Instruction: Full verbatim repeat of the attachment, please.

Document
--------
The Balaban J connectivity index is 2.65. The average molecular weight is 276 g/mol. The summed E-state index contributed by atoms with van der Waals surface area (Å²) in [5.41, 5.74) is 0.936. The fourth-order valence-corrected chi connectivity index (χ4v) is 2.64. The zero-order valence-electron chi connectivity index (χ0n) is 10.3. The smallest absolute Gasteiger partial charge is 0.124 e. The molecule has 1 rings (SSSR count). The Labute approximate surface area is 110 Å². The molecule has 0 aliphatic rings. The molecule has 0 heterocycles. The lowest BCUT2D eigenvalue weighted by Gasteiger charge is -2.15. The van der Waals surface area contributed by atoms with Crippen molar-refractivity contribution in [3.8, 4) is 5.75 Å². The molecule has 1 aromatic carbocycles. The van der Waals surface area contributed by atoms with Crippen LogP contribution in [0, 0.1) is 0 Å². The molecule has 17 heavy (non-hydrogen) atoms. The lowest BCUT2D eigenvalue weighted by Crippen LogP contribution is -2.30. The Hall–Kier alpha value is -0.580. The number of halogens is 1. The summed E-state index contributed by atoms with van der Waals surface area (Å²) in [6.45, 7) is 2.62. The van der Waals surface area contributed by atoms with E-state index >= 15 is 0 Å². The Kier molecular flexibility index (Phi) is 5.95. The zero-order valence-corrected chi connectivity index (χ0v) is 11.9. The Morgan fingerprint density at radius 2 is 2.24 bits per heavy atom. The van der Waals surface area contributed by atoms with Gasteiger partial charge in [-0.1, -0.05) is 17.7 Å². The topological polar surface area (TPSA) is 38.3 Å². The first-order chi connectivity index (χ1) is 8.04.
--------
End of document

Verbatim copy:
The Balaban J connectivity index is 2.65. The average molecular weight is 276 g/mol. The summed E-state index contributed by atoms with van der Waals surface area (Å²) in [5.41, 5.74) is 0.936. The fourth-order valence-corrected chi connectivity index (χ4v) is 2.64. The zero-order valence-electron chi connectivity index (χ0n) is 10.3. The smallest absolute Gasteiger partial charge is 0.124 e. The molecule has 1 rings (SSSR count). The Labute approximate surface area is 110 Å². The molecule has 0 aliphatic rings. The molecule has 0 heterocycles. The lowest BCUT2D eigenvalue weighted by Gasteiger charge is -2.15. The van der Waals surface area contributed by atoms with Crippen molar-refractivity contribution in [3.8, 4) is 5.75 Å². The molecule has 1 aromatic carbocycles. The van der Waals surface area contributed by atoms with Crippen LogP contribution in [0, 0.1) is 0 Å². The molecule has 17 heavy (non-hydrogen) atoms. The lowest BCUT2D eigenvalue weighted by Crippen LogP contribution is -2.30. The Hall–Kier alpha value is -0.580. The number of halogens is 1. The summed E-state index contributed by atoms with van der Waals surface area (Å²) in [6.45, 7) is 2.62. The van der Waals surface area contributed by atoms with E-state index >= 15 is 0 Å². The Kier molecular flexibility index (Phi) is 5.95. The zero-order valence-corrected chi connectivity index (χ0v) is 11.9. The Morgan fingerprint density at radius 2 is 2.24 bits per heavy atom. The van der Waals surface area contributed by atoms with Gasteiger partial charge in [-0.1, -0.05) is 17.7 Å². The topological polar surface area (TPSA) is 38.3 Å². The first-order chi connectivity index (χ1) is 8.04.